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Disney Relies On Media Echo Chamber And Cries Of Racism To Boost ‘Obi-Wan Kenobi’ Series

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Image CreditDisney Plus/LucasFilms

As if the Mouse had waved his magic wand, every mainstream and lefty outlet joined forces to attack the fandom as racists without evidence.

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This should have been Disney’s time in the sun, basking in the rays from happy fans. The House of Mouse just released its biggest Star Wars project in years, “Obi-Wan Kenobi,” a show featuring its most popular Star Wars characters, only to have it land with a thud.

Most companies would analyze what went wrong and try to fix it, but not Disney. Instead of trying to understand fans’ distaste, Disney took the nuclear option and blasted their viewers as racists.

Disney Implies Its Own Fans Are Racists

Obi-Wan Kenobi is the latest expensive and disappointing entry in Disney’s cavalcade of streaming content. The story follows Jedi Master Obi-Wan Kenobi as he suffers a midlife crisis while trying to save a tween-age Princess Leia from the Empire. At best, it’s OK. At worst, it’s painful.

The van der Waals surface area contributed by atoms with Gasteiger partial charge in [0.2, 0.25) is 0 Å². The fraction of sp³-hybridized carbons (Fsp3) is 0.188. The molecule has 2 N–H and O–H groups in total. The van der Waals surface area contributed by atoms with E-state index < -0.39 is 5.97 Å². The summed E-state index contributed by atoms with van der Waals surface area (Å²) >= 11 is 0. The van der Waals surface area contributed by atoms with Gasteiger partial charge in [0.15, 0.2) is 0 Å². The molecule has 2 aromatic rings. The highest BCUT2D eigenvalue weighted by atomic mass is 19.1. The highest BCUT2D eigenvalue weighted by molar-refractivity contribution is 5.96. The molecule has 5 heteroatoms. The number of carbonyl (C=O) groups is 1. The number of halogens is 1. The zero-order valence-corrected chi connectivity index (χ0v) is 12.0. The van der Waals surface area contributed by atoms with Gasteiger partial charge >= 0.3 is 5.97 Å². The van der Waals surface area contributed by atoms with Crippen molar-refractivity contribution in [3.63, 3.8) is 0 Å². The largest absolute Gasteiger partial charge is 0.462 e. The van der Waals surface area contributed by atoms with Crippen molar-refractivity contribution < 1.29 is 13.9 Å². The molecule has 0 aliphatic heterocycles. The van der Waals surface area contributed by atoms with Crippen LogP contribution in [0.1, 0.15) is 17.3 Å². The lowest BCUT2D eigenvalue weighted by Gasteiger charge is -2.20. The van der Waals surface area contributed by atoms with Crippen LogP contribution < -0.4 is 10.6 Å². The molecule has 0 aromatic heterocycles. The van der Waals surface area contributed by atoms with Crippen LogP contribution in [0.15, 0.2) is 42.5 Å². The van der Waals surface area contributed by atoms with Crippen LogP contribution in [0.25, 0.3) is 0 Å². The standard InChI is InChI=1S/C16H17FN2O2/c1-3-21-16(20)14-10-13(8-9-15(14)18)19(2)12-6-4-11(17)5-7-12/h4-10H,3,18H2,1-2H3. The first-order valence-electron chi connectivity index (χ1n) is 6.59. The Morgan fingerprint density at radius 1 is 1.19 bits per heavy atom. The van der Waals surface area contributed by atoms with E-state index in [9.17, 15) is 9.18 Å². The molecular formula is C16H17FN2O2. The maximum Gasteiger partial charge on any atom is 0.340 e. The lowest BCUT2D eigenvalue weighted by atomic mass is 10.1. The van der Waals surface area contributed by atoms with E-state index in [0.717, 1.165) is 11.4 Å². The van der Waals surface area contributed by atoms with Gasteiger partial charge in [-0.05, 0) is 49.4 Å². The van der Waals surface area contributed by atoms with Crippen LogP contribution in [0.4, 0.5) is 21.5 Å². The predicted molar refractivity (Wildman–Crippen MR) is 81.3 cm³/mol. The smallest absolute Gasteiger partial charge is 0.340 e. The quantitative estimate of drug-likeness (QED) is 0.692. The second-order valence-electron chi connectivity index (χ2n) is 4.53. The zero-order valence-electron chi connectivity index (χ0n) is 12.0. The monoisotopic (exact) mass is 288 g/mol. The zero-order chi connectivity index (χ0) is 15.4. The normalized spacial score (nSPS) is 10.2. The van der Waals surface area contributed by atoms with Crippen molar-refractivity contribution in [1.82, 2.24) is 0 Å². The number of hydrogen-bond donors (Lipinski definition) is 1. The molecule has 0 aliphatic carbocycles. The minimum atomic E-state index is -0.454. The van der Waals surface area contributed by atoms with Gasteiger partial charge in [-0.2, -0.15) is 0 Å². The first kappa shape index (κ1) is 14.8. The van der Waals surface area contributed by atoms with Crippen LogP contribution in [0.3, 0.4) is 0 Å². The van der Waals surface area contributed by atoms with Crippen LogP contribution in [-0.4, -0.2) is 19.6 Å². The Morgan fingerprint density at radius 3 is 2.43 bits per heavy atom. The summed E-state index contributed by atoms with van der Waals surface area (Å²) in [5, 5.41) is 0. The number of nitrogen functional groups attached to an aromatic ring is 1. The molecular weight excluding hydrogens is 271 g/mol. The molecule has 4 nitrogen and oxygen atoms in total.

The selling point of a show like this is to bring back beloved characters from the admired Star Wars prequels. You would think traditional positive marketing and welcoming back those lifelong fans would be the smart play, but that’s not what Disney’s marketing department had in mind.

Just three days before the May 27 premiere, The Independent released an interview with actress Moses Ingram, who plays the tone-deaf antagonist Reva, telling interviewers Disney warned her to be ready for racist attacks from fans. She also said Director Deborah Chow went to lengths to put “proper systems in place” to protect the crew from feared fan racism. From the beginning to Disney, they were making clear that the real enemies weren’t the inquisitors but the fans.

Then just as the first reviews were coming in, Disney issued viral posts on Instagram and Twitter. “We are proud to welcome Moses Ingram to the Star Wars family and excited for Reva’s story to unfold. If anyone intends to make her feel in any way unwelcome, we have only one thing to say: we resist,” Disney wrote on their official social media.

You’d think that would be enough, but Disney isn’t anything if persistent in advertising. The Mouse then grabbed Obi-Wan Kenobi himself, Ewen McGregor, in what looks like a hostage video, saying: “if you’re sending her bullying messages, you’re no Star Wars fan in my mind.”

Star Wars Fans Are the Problem

At no point during this or later parts of this debacle, did credible evidence surface of a racist attack on Ingram, neither from Disney nor the media. Nevertheless, that didn’t stop them from going on the hunt for their favorite targets: the nerds.